The promotion of “good digital citizenship” points you in the direction of extended FAQs relating to existing features.
So for individuals new to the platform it helps. There is specific information breakdowns for teachers, students, and parents.
But some changes could help tackle online Islamophobia: an updated violent threats policy now extends to “threats of violence against others or promot[ing] violence against others”. To their credit, Twitter acknowledge that the previous policy was too narrow when dealing with specific types of abuse.
An added “enforcement option” gives the support team a chance to lock abusive accounts for a period of time. There is another interesting development relating to abusive users in the pipeline.
Shreyas Doshi, Twitter’s Director of Product Management blogged in April that: “we have begun to test a product feature to help us identify suspected abusive Tweets and limit their reach. This feature takes into account a wide range of signals and context that frequently correlates with abuse including the age of the account itself, and the similarity of a Tweet to other content that our safety team has in the past independently determined to be abusive. It will not affect your ability to see content that you’ve explicitly sought out, such as Tweets from accounts you follow, but instead is designed to help us limit the potential harm of abusive content. This feature does not take into account whether the content posted or followed by a user is controversial or unpopular”.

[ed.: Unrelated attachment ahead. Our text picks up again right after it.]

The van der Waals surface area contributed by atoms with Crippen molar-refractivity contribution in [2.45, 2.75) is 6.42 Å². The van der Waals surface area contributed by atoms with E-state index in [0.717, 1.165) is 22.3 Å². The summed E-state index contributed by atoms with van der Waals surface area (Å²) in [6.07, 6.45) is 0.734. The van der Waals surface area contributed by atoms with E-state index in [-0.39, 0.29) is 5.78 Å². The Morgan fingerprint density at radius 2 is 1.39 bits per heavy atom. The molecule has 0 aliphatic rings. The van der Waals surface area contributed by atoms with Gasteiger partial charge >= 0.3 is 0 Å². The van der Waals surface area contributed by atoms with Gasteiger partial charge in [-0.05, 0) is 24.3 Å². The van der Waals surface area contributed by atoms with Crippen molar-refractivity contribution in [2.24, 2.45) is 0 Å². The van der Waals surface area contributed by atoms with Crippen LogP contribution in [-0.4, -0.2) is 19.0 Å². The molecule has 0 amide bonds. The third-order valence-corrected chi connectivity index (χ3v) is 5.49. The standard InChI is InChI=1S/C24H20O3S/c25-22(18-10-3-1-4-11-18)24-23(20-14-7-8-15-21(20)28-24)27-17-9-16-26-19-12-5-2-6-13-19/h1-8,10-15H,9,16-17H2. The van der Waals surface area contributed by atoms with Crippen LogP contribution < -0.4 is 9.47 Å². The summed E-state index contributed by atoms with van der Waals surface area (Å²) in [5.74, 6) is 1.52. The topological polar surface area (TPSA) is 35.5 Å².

On the surface, the changes, like at Facebook, are superficial and tailored towards ease of access. But dealing with non-direct threats and abuse could limit the capacity of anti-Muslim trolls – and is a welcome change.
The big test is to see how Twitter implements these changes. But their intention to tackle all forms of online abuse with added vigour helps.